De-Mythicizing the Artist: How Gauguin Responded to the Art Market




Kapp, Sarah

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The scholarship on Paul Gauguin (1848-1903) views his artwork through an anachronistic twenty-first century bias. For contemporary viewers, the Tahitian oeuvre is particularly problematic. This research explores how we might re-invent the category of biography, applying a more critical lens to those places where it is too celebratory or judgmental, as well as needing the leavening force of the socio-economic field of art production. Adopting a Materialist/Marxist approach, I have analyzed Gauguin’s production of his first album of prints, known as the Volpini Suite (1889), during a critical moment where he is re-evaluating his identity as an artist. His career trajectory is impacted by key events such as the 1882 stock market crash, the 1886 final Impressionist exhibition, the 1889 Exposition Universelle in Paris. By defining the precise historical conditions surrounding the Volpini Suite, Gauguin can be reinterpreted as a conscious cultural producer and adept marketer, in a critical period in his career before travelling to Tahiti in 1891. A dominant trend in the scholarship is to adopt Post-Colonial and Feminist approaches to the entirety of his oeuvre. Gauguin, like most artists operating during the late-nineteenth century, had to navigate both the challenges and opportunities presented by contemporary economic, social, and political forces. Understanding the precise nature of these cultural forces are vital to the re-positioning of the artist and offer art historians a new way to work with biography and the socio-economic production of art.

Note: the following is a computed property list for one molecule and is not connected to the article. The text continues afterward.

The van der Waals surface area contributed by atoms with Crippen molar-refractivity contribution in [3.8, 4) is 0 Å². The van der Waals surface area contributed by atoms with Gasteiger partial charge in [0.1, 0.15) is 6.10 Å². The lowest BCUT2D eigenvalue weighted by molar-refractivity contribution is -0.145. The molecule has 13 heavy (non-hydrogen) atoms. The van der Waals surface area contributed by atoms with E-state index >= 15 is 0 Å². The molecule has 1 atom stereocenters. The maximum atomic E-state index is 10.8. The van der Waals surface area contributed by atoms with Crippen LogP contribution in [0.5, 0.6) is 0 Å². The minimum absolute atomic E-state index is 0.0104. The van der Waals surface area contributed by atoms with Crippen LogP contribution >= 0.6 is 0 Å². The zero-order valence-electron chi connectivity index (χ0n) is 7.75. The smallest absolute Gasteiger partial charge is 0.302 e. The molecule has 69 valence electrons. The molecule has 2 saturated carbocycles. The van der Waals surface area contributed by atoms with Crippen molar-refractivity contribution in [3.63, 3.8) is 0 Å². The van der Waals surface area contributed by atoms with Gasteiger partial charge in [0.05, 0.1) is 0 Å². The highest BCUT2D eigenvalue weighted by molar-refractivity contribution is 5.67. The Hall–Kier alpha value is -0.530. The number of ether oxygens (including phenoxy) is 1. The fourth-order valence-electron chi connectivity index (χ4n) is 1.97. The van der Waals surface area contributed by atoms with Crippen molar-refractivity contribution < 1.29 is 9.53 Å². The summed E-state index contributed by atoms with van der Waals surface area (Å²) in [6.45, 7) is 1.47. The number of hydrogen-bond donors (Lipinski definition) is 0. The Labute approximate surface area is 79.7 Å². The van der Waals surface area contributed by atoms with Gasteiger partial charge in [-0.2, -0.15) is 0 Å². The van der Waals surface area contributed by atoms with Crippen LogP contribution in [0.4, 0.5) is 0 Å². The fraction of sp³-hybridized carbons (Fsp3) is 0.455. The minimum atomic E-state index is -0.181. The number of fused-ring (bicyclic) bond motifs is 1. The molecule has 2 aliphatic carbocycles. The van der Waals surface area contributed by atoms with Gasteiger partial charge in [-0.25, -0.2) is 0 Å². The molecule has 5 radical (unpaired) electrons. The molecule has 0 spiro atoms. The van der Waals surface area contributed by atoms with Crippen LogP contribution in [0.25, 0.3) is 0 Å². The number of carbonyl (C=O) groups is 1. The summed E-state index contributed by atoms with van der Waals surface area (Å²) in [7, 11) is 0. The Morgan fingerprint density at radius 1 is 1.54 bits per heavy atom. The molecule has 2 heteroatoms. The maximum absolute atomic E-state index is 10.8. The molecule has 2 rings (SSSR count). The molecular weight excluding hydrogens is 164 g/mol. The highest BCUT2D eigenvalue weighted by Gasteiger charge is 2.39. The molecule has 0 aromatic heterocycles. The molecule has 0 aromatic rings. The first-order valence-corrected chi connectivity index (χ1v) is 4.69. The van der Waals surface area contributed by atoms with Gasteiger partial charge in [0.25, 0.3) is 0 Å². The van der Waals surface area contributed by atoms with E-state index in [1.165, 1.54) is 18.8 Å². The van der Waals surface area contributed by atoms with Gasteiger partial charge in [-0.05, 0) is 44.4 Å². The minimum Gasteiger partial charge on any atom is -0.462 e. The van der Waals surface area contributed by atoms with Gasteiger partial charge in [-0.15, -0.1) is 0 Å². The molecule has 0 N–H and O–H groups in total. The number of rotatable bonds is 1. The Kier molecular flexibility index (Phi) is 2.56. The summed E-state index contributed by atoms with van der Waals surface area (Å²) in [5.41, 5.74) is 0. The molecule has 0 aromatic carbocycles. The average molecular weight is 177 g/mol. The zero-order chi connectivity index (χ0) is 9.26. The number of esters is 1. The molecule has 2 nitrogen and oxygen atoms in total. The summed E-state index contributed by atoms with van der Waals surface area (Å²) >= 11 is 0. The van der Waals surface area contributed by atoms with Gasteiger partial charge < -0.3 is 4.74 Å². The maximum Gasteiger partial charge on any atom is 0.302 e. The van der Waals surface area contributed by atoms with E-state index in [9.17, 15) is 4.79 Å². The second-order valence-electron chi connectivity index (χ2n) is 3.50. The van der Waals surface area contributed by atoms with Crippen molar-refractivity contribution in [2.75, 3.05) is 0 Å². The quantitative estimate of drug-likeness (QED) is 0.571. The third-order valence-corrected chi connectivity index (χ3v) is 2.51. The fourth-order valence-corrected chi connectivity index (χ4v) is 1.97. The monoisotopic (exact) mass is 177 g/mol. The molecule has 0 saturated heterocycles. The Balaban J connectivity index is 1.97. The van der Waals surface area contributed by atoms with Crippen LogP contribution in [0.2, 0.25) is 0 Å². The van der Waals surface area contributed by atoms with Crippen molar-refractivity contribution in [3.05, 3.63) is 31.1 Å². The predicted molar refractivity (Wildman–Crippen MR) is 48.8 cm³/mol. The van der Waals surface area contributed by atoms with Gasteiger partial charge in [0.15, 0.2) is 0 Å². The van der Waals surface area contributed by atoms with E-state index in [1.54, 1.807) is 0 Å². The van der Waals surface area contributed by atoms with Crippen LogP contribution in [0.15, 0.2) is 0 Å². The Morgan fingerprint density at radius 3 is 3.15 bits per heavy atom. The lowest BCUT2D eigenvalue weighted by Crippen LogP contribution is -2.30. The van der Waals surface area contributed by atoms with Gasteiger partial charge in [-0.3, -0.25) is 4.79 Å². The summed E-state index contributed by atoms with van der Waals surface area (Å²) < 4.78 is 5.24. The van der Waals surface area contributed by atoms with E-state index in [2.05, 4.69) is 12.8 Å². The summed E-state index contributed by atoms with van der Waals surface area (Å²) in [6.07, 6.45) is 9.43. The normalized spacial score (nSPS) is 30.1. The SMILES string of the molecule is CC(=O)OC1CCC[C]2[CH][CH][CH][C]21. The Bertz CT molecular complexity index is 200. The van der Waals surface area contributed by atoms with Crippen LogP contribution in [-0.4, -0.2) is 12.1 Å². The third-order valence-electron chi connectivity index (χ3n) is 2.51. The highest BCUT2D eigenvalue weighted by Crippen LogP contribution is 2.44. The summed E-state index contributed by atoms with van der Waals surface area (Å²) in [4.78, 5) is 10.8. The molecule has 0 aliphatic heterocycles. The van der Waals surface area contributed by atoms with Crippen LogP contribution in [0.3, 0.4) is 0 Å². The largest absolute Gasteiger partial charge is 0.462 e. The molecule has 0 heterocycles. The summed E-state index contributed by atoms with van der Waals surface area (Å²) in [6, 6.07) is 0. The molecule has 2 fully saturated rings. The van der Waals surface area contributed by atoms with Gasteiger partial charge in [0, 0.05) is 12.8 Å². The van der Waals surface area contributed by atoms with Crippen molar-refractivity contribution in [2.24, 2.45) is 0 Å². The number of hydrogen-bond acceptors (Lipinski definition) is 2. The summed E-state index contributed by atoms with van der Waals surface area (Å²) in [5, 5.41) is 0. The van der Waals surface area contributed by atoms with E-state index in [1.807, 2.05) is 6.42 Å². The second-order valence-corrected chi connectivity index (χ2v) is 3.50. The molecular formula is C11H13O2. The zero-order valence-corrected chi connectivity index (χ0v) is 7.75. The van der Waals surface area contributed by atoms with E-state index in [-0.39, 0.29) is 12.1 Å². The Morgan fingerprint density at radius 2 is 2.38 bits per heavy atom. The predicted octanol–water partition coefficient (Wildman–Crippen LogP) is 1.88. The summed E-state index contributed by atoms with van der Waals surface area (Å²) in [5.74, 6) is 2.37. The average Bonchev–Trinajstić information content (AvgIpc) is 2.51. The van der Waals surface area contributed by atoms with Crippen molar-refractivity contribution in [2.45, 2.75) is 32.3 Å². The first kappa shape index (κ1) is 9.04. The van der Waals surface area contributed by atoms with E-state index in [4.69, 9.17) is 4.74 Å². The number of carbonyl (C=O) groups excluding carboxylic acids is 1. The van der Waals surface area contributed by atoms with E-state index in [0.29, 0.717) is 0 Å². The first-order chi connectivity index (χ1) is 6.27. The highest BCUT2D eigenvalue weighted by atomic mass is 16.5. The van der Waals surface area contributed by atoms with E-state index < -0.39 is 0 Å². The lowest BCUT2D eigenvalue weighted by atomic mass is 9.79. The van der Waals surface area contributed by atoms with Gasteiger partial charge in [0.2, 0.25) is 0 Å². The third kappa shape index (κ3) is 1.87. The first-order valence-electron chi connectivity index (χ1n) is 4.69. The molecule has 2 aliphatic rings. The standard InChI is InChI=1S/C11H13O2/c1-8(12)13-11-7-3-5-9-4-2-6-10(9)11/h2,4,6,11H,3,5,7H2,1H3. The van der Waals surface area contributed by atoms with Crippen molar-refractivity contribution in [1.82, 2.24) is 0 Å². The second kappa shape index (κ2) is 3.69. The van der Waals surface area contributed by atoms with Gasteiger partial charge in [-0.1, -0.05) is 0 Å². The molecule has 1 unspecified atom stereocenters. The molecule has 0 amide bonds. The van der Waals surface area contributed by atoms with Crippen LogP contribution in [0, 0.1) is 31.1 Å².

Paul Gauguin, art market, art history, Post-Impressionism, Impressionism, Volpini Suite, Volpini Show, Exposition Universelle, Universal Exhibition, World’s Fair, biography, Tahiti, Primitivism, Synthetism, Sarah Kapp